The Inclusiveness of a Museum's Appeal Using Principles of Visual Persuasion: A Case Study

By Richard Bello and Terry Thibodeaux.

Published by The International Journal of the Inclusive Museum

Format Price
Article: Print $US10.00
Article: Electronic $US5.00

The appeal of most museums is inherently primarily visual. This paper makes use, therefore, of the theoretical work of Paul Messaris on visual persuasion to add insight into the persuasive messages present in the visual layout and design of one particular museum: the Houston Museum of Fine Arts. In the process, Messaris' key concepts of indexicality, iconicity (and an extension, analogical visual representation) and syntactic indeterminacy are first explained and then applied to the structure of the museum, as well as to the nature and layout of the collections themselves. The persuasive messages identified focus on, but are not limited to, the manner in which the museum reinforces the notion that it is inclusive both in the attributes of its collections and in the diversity of the types of patrons to which it appeals. Furthermore, reference to the public outreach materials offered by the museum are used to support the idea that these visually-oriented messages are intentional.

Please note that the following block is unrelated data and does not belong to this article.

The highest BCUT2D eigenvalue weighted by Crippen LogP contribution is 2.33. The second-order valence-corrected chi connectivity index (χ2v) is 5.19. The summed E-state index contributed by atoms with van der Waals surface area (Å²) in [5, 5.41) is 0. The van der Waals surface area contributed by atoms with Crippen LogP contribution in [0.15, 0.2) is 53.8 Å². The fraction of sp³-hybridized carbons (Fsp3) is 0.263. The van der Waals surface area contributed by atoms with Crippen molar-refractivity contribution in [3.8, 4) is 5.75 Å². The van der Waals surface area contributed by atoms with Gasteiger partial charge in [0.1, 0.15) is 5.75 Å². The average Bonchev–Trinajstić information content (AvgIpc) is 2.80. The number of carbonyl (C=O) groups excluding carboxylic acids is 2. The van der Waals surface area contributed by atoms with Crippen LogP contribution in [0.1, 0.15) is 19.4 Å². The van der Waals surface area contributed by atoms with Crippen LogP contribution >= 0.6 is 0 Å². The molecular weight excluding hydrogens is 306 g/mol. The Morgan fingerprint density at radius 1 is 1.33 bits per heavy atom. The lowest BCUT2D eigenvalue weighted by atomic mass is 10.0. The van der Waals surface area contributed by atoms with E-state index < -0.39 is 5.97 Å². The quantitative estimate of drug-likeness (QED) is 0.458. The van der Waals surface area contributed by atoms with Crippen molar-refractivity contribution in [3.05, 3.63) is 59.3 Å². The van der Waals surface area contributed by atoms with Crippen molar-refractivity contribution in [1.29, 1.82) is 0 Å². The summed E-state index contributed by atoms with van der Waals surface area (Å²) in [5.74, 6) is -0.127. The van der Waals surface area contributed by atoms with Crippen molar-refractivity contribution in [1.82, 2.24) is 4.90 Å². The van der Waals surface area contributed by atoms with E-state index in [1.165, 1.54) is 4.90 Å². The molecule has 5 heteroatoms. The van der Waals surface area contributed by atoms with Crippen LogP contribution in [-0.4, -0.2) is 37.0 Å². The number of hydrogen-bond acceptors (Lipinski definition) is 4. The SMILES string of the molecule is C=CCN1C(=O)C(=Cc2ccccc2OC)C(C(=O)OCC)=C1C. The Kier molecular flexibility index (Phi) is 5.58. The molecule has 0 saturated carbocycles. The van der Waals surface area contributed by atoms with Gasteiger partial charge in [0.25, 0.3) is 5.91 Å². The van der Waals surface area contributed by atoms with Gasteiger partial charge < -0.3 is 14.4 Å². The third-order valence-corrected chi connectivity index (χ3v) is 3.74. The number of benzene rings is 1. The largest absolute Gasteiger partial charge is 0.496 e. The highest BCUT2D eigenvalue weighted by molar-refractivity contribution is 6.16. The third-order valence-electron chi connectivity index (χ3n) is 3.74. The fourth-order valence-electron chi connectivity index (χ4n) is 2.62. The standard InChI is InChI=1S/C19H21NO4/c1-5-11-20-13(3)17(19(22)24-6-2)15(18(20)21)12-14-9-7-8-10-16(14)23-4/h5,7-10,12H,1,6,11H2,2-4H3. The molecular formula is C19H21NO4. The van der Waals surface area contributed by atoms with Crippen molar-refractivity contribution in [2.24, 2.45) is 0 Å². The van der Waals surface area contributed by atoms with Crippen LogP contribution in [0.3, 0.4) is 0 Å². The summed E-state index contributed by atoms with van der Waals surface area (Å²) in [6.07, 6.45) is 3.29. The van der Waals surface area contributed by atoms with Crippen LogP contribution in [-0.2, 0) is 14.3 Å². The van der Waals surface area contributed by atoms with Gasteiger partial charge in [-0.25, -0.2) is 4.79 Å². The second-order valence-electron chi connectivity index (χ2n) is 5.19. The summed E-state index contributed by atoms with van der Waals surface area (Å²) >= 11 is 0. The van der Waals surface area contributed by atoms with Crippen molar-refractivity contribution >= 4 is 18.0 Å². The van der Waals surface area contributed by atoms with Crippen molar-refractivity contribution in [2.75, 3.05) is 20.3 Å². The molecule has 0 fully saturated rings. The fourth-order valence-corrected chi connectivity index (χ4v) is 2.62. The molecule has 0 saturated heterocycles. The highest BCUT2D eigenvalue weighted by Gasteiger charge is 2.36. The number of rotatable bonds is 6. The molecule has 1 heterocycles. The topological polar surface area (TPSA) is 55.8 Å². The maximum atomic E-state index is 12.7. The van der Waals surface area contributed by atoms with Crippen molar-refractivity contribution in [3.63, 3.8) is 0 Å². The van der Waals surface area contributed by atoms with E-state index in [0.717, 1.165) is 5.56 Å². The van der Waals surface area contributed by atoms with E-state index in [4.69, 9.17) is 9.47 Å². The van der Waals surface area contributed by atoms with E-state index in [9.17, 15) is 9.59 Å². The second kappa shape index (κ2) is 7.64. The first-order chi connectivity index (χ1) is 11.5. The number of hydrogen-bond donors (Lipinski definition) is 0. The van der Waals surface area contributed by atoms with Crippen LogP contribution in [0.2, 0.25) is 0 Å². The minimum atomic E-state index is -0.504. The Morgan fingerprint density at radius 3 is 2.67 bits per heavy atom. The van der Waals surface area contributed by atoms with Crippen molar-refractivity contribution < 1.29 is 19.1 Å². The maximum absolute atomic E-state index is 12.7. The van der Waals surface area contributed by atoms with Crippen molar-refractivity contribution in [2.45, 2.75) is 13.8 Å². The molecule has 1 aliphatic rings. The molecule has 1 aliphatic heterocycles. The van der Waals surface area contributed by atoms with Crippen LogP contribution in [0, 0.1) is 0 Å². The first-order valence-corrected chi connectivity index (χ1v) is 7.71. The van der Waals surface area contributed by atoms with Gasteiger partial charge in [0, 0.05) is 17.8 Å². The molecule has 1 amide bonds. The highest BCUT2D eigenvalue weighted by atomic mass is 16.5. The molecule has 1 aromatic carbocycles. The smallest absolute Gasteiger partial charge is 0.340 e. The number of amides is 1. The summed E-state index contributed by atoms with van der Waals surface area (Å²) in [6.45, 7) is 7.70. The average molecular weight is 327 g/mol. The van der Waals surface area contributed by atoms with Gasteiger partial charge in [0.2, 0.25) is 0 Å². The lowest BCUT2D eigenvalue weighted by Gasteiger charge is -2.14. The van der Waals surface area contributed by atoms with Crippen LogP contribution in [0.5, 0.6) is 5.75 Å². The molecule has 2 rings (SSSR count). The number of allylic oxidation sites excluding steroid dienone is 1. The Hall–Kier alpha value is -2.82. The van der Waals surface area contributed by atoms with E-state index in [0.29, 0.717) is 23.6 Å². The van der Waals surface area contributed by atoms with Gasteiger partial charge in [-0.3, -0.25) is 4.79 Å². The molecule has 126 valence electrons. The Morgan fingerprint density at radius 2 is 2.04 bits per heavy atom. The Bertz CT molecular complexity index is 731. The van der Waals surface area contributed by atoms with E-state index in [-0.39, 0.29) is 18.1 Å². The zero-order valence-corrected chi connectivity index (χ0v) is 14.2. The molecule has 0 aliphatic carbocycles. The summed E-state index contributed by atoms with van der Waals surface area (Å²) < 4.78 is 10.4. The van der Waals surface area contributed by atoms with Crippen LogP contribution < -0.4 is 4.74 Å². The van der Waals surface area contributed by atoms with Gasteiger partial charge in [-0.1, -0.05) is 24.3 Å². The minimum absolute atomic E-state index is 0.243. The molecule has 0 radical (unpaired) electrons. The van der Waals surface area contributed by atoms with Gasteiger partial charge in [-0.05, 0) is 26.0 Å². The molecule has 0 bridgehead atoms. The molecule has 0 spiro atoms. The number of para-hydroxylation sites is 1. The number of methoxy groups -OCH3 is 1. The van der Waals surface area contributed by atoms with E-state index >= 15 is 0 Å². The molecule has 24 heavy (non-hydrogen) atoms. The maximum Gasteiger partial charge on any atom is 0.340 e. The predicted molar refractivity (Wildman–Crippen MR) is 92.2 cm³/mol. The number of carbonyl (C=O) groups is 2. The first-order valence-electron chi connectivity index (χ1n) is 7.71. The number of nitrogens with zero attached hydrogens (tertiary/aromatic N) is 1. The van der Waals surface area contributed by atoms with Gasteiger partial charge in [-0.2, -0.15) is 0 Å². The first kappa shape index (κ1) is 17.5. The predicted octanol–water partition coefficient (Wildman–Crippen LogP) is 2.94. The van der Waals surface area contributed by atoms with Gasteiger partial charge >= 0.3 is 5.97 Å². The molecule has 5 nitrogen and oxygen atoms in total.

Keywords: Museums, Museum Visitors, Visual Persuasion, Inclusiveness

The International Journal of the Inclusive Museum, Volume 6, Issue 2, pp.69-88. Article: Print (Spiral Bound). Article: Electronic (PDF File; 2.702MB).

Dr. Richard Bello

Professor, Department of Communication Studies, Sam Houston State University, Huntsville, Texas, USA

After obtaining a minor in speech communication at Louisiana State University in 1977, Richard Bello decided to make the study of human communication his life’s work. In 1979, he earned a master’s degree with a concentration in communication theory and research from LSU. Rick spent most of the last thirty years as an assistant professor of speech communication at Nicholls State University in Thibodaux, Louisiana. While there, he earned a Ph.D. in LSU’s Department of Communication Studies in 1999 before moving to Sam Houston State University in 2003. Rick enjoys both teaching and research, with over thirty-five research presentations at professional conferences and twenty articles in scholarly journals to his credit. His research interests focus on language in interpersonal communication and visual communication.

Dr. Terry Thibodeaux

Professor, Department of Communication Studies, Sam Houston State University, Huntsville, Texas, USA

Born and grew up in Louisiana in large Cajun family (of French-Canadian ancestry). Attended McNeese State University (B. A. in 1978, M. Ed. in 1980) and University of Southern Mississippi (Ph.D. in 1986). Taught high school in Louisiana before moving to Texas to teach at Sam Houston State, since 1987. Primary interest areas: interpersonal communication, classroom communication and culture. Co-authored the historical novel "Catherine's Cadeau" published in 2008 chronicling the story of a contemporary Cajun character who time-travels back to 1755 to live through the expulsion of her ancestors from what is now Nova Scotia. Previously served as academic associate dean and interim dean of college. Now Professor of Communication Studies.


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